Barbara Cubin has known Liz Cheney since she was a little girl, and she’s not surprised that Wyoming’s only House member is taking a stand against former President Donald Trump.
“She needs to be right; she’s always been like that,” says former Congresswoman Cubin, who represented Wyoming from 1995 to 2009. “It doesn’t matter the cost. She’ll fall on her sword to be right.”
Since the Jan. 6 riot in the U.S. Capitol, which led to then-President Trump’s impeachment on one charge of incitement, Congresswoman Cheney – the No. 3 House Republican – has been among the most vocal of the 17 House and Senate members from her party who voted against the president. Right before last weekend’s big Conservative Political Action Conference, or CPAC, Ms. Cheney said of Mr. Trump: “I don’t believe that he should be playing a role in the future of the party or the country.”
In his address at CPAC on Sunday, Mr. Trump singled her out for special opprobrium, calling her a “warmonger.”
“In her state, her poll numbers have dropped faster than any human being I’ve ever seen,” the ex-president claimed, apparently referring to a poll commissioned by his own political action committee, Save America.
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Feelings remain raw on both sides of a Republican civil war that has pitted pro-Trump party activists – many now holding leadership positions in state and local GOP committees – against old-style conservative, establishment Republicans.
For now, the battle for the soul of the GOP seems over, and Mr. Trump has won. He controls the national party and has acolytes in powerful positions all over the country – with some, like Florida Gov. Ron DeSantis, in strong position to compete for the Republican presidential nomination in 2024 if Mr. Trump himself doesn’t.
But between now and the 2022 midterms, much could change. Mr. Trump is no longer president, and has lost access to Twitter, his main communication tool. Perhaps the most surprising outcome of CPAC, a bastion of Trump loyalty, was the straw poll of attendees: It showed only 68% want him to run for president again. In a trial run of a potential 2024 GOP primary field, he won 55% of the vote. More heartening for Mr. Trump was the 95% who said they want the Republican Party to stick with his agenda.
Even if Mr. Trump himself doesn’t necessarily represent the future of the GOP, it appears his ideas do.
“We want Republican leaders who are loyal to the voters and who will work proudly for the vision that I’ve laid out today,” he said Sunday. “And what is it? … Military, law and order, great trade deals, great education.”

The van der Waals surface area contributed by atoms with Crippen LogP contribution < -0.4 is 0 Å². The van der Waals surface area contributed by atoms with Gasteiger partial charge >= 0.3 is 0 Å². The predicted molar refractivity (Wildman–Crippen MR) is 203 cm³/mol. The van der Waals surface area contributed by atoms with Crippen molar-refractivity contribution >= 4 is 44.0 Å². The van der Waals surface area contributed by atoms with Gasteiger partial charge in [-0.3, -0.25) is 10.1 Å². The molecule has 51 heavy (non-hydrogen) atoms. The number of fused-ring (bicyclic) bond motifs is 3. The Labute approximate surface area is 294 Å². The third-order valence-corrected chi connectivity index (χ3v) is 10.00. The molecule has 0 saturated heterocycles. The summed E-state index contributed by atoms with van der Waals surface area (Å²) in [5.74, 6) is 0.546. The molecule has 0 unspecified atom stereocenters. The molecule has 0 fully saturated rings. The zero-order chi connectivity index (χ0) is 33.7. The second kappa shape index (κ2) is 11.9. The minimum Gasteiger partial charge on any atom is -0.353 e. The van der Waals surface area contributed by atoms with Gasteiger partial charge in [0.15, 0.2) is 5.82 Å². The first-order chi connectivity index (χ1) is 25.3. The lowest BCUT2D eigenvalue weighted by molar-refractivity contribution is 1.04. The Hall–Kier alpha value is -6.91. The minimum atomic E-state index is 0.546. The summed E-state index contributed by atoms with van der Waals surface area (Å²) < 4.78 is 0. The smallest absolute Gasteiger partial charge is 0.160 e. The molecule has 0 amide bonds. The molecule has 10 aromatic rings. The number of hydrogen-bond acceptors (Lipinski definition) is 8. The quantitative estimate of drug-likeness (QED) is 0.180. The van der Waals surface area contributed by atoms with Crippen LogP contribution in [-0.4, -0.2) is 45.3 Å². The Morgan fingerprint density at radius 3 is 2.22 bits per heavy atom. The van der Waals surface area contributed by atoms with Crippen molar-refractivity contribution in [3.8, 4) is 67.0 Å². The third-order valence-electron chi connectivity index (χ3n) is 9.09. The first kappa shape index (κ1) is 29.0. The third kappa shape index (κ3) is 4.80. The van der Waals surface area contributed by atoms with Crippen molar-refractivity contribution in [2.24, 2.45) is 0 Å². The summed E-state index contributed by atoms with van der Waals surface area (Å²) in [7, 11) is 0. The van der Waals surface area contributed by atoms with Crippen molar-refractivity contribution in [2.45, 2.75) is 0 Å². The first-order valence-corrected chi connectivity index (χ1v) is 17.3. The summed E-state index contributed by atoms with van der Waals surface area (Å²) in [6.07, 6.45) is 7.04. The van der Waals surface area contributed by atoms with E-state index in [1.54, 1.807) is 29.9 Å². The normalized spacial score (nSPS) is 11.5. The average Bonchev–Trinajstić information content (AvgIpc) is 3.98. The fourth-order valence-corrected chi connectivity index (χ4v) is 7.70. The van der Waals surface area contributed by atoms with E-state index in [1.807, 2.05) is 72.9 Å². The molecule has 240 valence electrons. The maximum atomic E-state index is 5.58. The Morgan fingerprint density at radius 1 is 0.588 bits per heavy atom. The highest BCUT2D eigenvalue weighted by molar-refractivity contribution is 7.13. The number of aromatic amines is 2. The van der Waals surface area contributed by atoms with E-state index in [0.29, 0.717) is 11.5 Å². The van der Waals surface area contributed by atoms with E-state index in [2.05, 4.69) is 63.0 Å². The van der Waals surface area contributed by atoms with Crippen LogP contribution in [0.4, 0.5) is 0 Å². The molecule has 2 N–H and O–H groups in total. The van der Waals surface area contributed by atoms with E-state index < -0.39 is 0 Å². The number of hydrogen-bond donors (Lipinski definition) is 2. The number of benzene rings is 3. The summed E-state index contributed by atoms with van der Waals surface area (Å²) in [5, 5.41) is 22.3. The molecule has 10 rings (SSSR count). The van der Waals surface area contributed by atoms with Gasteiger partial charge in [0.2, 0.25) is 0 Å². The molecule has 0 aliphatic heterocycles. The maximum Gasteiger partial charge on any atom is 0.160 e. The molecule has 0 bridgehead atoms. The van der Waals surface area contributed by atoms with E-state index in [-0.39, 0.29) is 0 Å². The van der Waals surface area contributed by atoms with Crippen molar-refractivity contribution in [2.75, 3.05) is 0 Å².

Mr. Trump teased a possible presidential run in 2024, but didn’t commit. He made clear his immediate goal will be to help defeat his political opponents in the midterms – be they Democrat or Republican. He’s reportedly starting a super political action committee, or super PAC, which can raise unlimited funds from individuals and corporations to support his chosen candidates.
That Mr. Trump is the dominant force in the GOP is beyond dispute. His choice for Republican National Committee chair, Ronna McDaniel, won reelection unanimously in January.
The impact of state and local Republican Party committees, where the support for Mr. Trump can be CPAC-level intense, will also matter going forward – perhaps most in battleground states and longtime Republican-dominant states that are trending blue, such as Arizona and Georgia.
That might seem to work against GOP interests in the 2022 midterms. Republicans will be defending the seats of retiring senators in battleground states like Pennsylvania and North Carolina, as well as trying to win back seats in Arizona and Georgia in their quest to retake the Senate majority. Logic might suggest a more moderate approach to win back, for example, the suburban voters who went Democratic last November.
But there’s a simple reason some state and local Republican parties are among the most pro-Trump bastions in the country, political analysts say. Mr. Trump remains the party’s dominant figure, and with his MAGA message – Make American Great Again – he’s the top driver of GOP activism. Grassroots enthusiasm is the key to winning elections.
“Republicans can’t win without the MAGA crowd,” says Gary Jacobson, emeritus professor of political science at the University of California, San Diego.